For our current assignment, Ali asked us:
1)Write a post highlighting one or more bloggers who are extremely different from you in some way. For example, think about blogger(s) who:
a. Identify with another race and/or ethnicity, religion, cultural background, age, etc. from you
b. Live the farthest from you
c. Have entirely different tastes in books from you (but you love their blog anyway)
My experience has been that when we talk about diversity, there is an emphasis on realizing how much we are alike rather than focusing on the differences. For me however, it is the differences that appeal to me. It is discovering and experiencing something different from what I know that draws me to the place, the person or the culture. I know me. I know what I like, believe and where I stand on issues. The beauty and appeal of diversity is learning something outside of my experience.
Specifically about blogs, I have a confession: for the most part, I don’t read a variety of blogs to discover new reads so much as I’m interested in what the blogger likes or how she writes or the different voice or tone of her blog. I’m not ever likely to read much mystery and while I dream of reading literary works again and I’d enjoy reading more nonfiction particularly history, right now, I’m immersed in YA which I love, and I’m okay reading vicariously through my blogger friends.
That said, here a few bloggers I read regularly:
Gavin at Page247. Gavin lives in the northwest. She’s a few years older and she was a librarian. In my former life, I worked with librarians, and in my world, they rock. I always thought Gavin’s posts reflected an eclectic taste, but I learned recently she really likes mysteries and another genre that escapes me at the moment. I like how she writes, the variety of reviews and we share similar views. I like how Gavin interacts with her readers and it’s the interaction I enjoy with Gavin that draws me most to her blog.
Jill at Rhapsodyinbooks. My initial interest in Jill’s blog was the name of her blog. I recognized the Miles Davis reference and that meant she had great taste in music. Later, I learned Jill had been a librarian, too. (Okay, so maybe I’m not diverse enough.) Jill lives out west but is from the Midwest. She has a library that any book lover would envy and she’s wicked smart and funny. When we first started chatting, I was intimidated. My friend is clearly educated and has done a lot of things I’ve only dreamed of so I wasn’t too sure if she’d find me interesting. For whatever reason, she likes me. Reading Jill’s blog, I get mini history lessons and I’m exposed to other nonfiction works I enjoy hearing about even if I don’t ever read them. We also share a passion for food. What’s not to love about someone who likes to eat as much as I do?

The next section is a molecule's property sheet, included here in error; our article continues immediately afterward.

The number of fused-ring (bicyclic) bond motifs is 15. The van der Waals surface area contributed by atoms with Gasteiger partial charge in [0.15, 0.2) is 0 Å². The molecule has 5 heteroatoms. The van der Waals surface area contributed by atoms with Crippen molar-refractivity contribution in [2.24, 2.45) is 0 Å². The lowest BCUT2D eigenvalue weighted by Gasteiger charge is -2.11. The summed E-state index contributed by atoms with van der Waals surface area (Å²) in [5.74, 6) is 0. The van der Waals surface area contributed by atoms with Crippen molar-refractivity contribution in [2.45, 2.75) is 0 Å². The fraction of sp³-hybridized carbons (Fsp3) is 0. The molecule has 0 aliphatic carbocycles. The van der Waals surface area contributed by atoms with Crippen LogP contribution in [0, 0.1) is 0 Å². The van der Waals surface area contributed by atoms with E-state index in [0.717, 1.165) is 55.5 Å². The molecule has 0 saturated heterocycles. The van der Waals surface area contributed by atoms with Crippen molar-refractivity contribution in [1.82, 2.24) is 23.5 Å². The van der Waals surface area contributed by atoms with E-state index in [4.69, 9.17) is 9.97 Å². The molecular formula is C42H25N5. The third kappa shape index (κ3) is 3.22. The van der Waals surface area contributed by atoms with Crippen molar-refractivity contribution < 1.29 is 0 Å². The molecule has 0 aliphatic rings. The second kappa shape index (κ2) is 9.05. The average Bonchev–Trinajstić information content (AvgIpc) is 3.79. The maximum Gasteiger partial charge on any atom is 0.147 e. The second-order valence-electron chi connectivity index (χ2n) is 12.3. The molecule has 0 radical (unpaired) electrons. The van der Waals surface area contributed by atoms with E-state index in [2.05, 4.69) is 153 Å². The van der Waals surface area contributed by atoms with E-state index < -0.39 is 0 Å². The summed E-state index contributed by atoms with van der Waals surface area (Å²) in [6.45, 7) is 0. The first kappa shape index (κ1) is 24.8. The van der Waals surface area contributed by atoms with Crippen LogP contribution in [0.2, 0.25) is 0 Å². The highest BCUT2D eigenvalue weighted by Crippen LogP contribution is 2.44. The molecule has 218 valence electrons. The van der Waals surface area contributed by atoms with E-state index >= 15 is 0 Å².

Colleen at Chasing Ray. Colleen lives in Alaska. I’ve never lived anywhere but Michigan. She can fly. I cannot. Colleen and I are close in age and we both come from working class families so we have that in common, but Colleen is a writer, a bona fide writer. I admire librarians, teachers and writers. See a pattern here? Colleen is smart, articulate, no nonsense, a get-it-done kind of woman, and that appeals to me big time. I like people who not only say what they think but they act on it and writing is action. I read Chasing Ray because Colleen tackles big issues in literature and the publishing industry.
Zetta at Fledgling. Zetta is from Canada. She has a Ph.D and she’s taught at respected colleges on the east coast. I have not. Zetta and I are friends and she embodies the kind of talent, accomplishments and position I want for our young women. Zetta is a woman of color who didn’t allow the inherent disadvantage of race and gender to stop her. The reality is it takes tenacity, exceptional talent and determination to succeed when you’re a woman of color, because when the quotas have been filled, the double minority candidate is tossed aside if she doesn’t have the drive to clear the hurdles. I read Fledgling because I never know what this writer is going to talk about. One day it’s a critique of the publishing world, another day it’s a book review and that could mean YA to classic women studies or it’s a lament about social ills or cool haiku. Zetta is that rare breed of a writer: She writes novels, essays, plays and poetry and does every one of them well.
Tanabata at In Spring it is the dawn. Discovered Tanabata’s blog through BBAW. Felt like I hit the jackpot. I love multicultural lit and here was a blogger who exclusively wrote about a culture and its literature. And I know very little about either. Tanabata is a photographer and has lived in different countries. I have not. After a few exchanges, I knew I wanted to visit her site regularly. She’s friendly, artistic and she writes well. Very cool.
Read others' contributions at Worducopia.